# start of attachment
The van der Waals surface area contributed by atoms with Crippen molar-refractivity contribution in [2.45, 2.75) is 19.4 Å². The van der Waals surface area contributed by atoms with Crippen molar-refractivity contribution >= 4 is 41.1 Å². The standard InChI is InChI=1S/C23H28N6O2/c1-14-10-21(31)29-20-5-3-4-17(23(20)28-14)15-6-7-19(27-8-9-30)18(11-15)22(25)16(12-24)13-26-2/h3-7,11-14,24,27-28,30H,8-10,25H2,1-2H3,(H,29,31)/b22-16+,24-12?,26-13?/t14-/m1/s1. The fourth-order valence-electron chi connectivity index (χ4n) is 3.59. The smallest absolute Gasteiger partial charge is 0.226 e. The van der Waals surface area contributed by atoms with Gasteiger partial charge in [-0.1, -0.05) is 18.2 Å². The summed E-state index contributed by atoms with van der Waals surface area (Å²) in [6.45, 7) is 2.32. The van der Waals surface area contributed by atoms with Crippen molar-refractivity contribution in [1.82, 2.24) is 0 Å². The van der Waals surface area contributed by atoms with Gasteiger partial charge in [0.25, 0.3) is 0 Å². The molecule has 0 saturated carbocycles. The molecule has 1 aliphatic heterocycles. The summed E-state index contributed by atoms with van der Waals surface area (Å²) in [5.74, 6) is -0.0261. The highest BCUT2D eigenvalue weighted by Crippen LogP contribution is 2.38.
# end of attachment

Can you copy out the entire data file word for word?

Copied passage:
The van der Waals surface area contributed by atoms with Crippen molar-refractivity contribution in [2.45, 2.75) is 19.4 Å². The van der Waals surface area contributed by atoms with Crippen molar-refractivity contribution >= 4 is 41.1 Å². The standard InChI is InChI=1S/C23H28N6O2/c1-14-10-21(31)29-20-5-3-4-17(23(20)28-14)15-6-7-19(27-8-9-30)18(11-15)22(25)16(12-24)13-26-2/h3-7,11-14,24,27-28,30H,8-10,25H2,1-2H3,(H,29,31)/b22-16+,24-12?,26-13?/t14-/m1/s1. The fourth-order valence-electron chi connectivity index (χ4n) is 3.59. The smallest absolute Gasteiger partial charge is 0.226 e. The van der Waals surface area contributed by atoms with Gasteiger partial charge in [-0.1, -0.05) is 18.2 Å². The summed E-state index contributed by atoms with van der Waals surface area (Å²) in [6.45, 7) is 2.32. The van der Waals surface area contributed by atoms with Crippen molar-refractivity contribution in [1.82, 2.24) is 0 Å². The van der Waals surface area contributed by atoms with Gasteiger partial charge in [0.25, 0.3) is 0 Å². The molecule has 0 saturated carbocycles. The molecule has 1 aliphatic heterocycles. The summed E-state index contributed by atoms with van der Waals surface area (Å²) in [5.74, 6) is -0.0261. The highest BCUT2D eigenvalue weighted by Crippen LogP contribution is 2.38.